Former Ireland prop and British and Irish Lions player, coach and manager Syd Millar has, aged 89.
Millar was a stalwart of Ballymena Rugby Club and Ulster Rugby and made his Ireland debut in 1958, winning a total of 37 caps, as well as appearing on three British and Irish Lions tours.
He served as Ireland coach from 1973-75 and led the Lions on an undefeated tour of South Africa in 1974. In addition, he managed the Lions on the 1980 tour and Ireland in the inaugural Rugby World Cup in 1987.
He went on to become chair of the International Rugby Board (IRB), the sport's global governing body now known as World Rugby, from 2003 until 2007.
He was at the helm of the organisation when New Zealand was awarded the 2011 Rugby World Cup and deputy chair when New Zealand was stripped of sub-hosting rights for the 2003 tournament edition for failing to provide clean stadia for advertising purposes.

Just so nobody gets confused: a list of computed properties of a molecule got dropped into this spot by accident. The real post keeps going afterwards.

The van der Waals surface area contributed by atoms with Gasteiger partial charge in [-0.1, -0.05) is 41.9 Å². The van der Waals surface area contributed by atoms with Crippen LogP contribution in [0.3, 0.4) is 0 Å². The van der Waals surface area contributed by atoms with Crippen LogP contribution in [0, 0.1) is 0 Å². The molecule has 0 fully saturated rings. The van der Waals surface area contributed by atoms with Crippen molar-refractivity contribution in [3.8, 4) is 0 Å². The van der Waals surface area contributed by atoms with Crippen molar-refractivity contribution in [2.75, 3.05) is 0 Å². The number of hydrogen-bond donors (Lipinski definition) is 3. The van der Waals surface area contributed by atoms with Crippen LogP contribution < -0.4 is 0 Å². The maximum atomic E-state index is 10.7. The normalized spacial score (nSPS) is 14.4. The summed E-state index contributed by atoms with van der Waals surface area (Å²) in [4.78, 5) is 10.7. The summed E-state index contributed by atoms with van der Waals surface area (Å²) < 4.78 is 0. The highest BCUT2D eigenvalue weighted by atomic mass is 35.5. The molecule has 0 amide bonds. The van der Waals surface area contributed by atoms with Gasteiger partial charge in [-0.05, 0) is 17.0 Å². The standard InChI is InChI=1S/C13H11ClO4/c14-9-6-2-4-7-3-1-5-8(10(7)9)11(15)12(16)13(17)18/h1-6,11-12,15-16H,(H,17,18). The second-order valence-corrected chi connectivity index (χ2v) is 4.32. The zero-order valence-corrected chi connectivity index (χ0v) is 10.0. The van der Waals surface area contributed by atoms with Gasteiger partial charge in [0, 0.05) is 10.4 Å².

He also toured New Zealand as part of the Lions in1959.
"I know that I speak on behalf of colleagues and the global rugby family when I say that Syd Millar was a giant of the game on the world stage," said World Rugby Chairman Bill Beaumont in a statement.
"As influential in the boardroom as he was brilliant as a player, coach and manager, Syd was a natural leader and visionary, someone who cared deeply about the sport, its people, values and future," he added.
Millar was elected President of the Irish Football Union (IRFU) in 1995, a transformational era for the sport, and was Chairman of the British and Irish Lions between 1999 and 2002.
He was inducted into the International Rugby Hall of Fame in 2009.